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- From: email@example.com (Kragen Sitaker)
- To: firstname.lastname@example.org
- Date: Mon, 22 Nov 1999 16:54:17 -0500 (EST)
Don Park writes:
> SML is a subset of XML and is not to be considered, in any sense,
> as conforming to the full XML 1.0 specification.
> If you have better wordings, I'll be obliged. It is not my
> intention to sabotage XML in-flight.
Usually, when people talk about languages in set-theoretic terms, they
are referring to the sets of strings that belong to the languages. If
language A is a subset of language B, that means every string that is a
valid sentence (or document, or program, or whatever) in language A is
also valid in language B. Usually they also mean that strings valid in
both languages have the same meanings in both.
Obviously there are SML "documents" that are not valid XML documents,
such as "<x/><y/>", so the first sense doesn't apply. I'm not clear
about whether the second applies or not.
You might mean that the specification of SML consists of pieces of the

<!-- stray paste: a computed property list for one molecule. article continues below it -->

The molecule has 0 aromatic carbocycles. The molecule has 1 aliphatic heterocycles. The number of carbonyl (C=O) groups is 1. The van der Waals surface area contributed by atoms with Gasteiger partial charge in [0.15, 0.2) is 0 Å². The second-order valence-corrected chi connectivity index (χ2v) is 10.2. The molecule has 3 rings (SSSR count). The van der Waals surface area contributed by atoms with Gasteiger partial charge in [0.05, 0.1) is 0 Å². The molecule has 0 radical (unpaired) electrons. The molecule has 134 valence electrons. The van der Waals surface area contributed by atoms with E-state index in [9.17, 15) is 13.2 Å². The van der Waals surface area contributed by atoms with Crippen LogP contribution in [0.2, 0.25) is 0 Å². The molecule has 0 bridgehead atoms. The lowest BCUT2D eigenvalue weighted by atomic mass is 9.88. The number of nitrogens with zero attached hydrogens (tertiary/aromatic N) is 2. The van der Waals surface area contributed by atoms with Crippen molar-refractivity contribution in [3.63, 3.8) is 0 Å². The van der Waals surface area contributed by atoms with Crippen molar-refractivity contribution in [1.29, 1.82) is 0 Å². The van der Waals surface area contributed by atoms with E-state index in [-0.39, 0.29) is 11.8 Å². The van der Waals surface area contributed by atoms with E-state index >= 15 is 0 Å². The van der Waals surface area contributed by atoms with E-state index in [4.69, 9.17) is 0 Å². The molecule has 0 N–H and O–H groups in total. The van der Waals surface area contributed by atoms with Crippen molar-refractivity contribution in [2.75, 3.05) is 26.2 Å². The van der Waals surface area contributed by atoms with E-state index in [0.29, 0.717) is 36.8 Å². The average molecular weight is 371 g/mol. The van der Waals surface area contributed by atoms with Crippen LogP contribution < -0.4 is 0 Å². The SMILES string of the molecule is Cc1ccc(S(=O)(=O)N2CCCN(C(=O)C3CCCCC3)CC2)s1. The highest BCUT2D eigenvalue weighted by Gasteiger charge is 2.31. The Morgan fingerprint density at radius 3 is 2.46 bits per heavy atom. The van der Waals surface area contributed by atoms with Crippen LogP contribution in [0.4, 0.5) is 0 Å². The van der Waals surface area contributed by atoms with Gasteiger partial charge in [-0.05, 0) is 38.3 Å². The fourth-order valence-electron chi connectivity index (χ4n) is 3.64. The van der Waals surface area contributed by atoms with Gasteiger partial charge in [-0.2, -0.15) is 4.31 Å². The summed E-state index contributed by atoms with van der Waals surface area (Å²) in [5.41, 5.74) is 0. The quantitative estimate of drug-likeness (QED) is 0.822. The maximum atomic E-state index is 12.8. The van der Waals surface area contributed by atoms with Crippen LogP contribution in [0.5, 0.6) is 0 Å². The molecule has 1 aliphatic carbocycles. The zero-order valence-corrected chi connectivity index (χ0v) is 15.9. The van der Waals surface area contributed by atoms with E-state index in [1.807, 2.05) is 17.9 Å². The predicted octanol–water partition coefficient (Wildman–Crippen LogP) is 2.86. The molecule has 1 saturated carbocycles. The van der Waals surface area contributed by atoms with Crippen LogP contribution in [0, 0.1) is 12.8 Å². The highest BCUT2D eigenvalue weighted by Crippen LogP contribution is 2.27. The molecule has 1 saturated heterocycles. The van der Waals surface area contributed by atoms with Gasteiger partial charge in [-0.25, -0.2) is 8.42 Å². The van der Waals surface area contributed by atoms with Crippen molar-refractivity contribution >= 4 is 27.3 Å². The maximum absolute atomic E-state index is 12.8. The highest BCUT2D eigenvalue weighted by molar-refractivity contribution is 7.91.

specification of XML, but that's not true either.
Perhaps you could say SML is a simplified version of XML.
Also, a nitpick: language specifications don't conform to the XML spec,
unless they are written in XML; XML documents do. Perhaps you should
say that SML documents do not necessarily conform to the XML
A note: I am enthusiastic about the idea of a stream-based XML
variant. I've always thought of it as a flaw that XML documents cannot
concatenate to form other XML documents -- i.e. XML is not closed under
concatenation -- and, due to the fact that <?xml version="1.0"?> is not
a PI, you can't include an arbitrary XML document inside another XML
document -- another flaw, in my view.
I think it would be very nice, from a processing point of view, to have
an XML variant that didn't have CDATA sections or DTDs (although entity
definitions are useful!). I suspect CDATA sections are hard to live
without if you're writing XML documents about HTML or XML, though.
<email@example.com> Kragen Sitaker <http://www.pobox.com/~kragen/>
The Internet stock bubble didn't burst on 1999-11-08. Hurrah!
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